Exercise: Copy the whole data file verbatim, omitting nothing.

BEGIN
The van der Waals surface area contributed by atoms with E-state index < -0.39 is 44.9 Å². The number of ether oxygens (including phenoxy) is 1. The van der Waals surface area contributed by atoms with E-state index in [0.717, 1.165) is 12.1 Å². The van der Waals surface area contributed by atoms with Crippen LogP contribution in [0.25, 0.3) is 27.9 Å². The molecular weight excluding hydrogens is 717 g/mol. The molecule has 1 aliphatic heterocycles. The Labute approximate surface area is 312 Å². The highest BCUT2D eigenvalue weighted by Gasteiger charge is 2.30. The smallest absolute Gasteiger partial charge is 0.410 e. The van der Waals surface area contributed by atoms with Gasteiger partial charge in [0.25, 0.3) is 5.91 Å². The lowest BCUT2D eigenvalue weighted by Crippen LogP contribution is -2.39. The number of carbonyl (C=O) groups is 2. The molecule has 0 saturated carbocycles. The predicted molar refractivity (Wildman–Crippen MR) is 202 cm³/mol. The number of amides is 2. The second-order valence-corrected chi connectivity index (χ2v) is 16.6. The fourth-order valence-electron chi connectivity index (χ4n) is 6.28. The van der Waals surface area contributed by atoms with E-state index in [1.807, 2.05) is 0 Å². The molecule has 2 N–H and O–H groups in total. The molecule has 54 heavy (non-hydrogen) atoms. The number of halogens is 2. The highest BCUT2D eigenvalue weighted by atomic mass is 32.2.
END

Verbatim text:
The van der Waals surface area contributed by atoms with E-state index < -0.39 is 44.9 Å². The number of ether oxygens (including phenoxy) is 1. The van der Waals surface area contributed by atoms with E-state index in [0.717, 1.165) is 12.1 Å². The van der Waals surface area contributed by atoms with Crippen LogP contribution in [0.25, 0.3) is 27.9 Å². The molecular weight excluding hydrogens is 717 g/mol. The molecule has 1 aliphatic heterocycles. The Labute approximate surface area is 312 Å². The highest BCUT2D eigenvalue weighted by Gasteiger charge is 2.30. The smallest absolute Gasteiger partial charge is 0.410 e. The van der Waals surface area contributed by atoms with Gasteiger partial charge in [0.25, 0.3) is 5.91 Å². The lowest BCUT2D eigenvalue weighted by Crippen LogP contribution is -2.39. The number of carbonyl (C=O) groups is 2. The molecule has 0 saturated carbocycles. The predicted molar refractivity (Wildman–Crippen MR) is 202 cm³/mol. The number of amides is 2. The second-order valence-corrected chi connectivity index (χ2v) is 16.6. The fourth-order valence-electron chi connectivity index (χ4n) is 6.28. The van der Waals surface area contributed by atoms with E-state index in [1.807, 2.05) is 0 Å². The molecule has 2 N–H and O–H groups in total. The molecule has 54 heavy (non-hydrogen) atoms. The number of halogens is 2. The highest BCUT2D eigenvalue weighted by atomic mass is 32.2.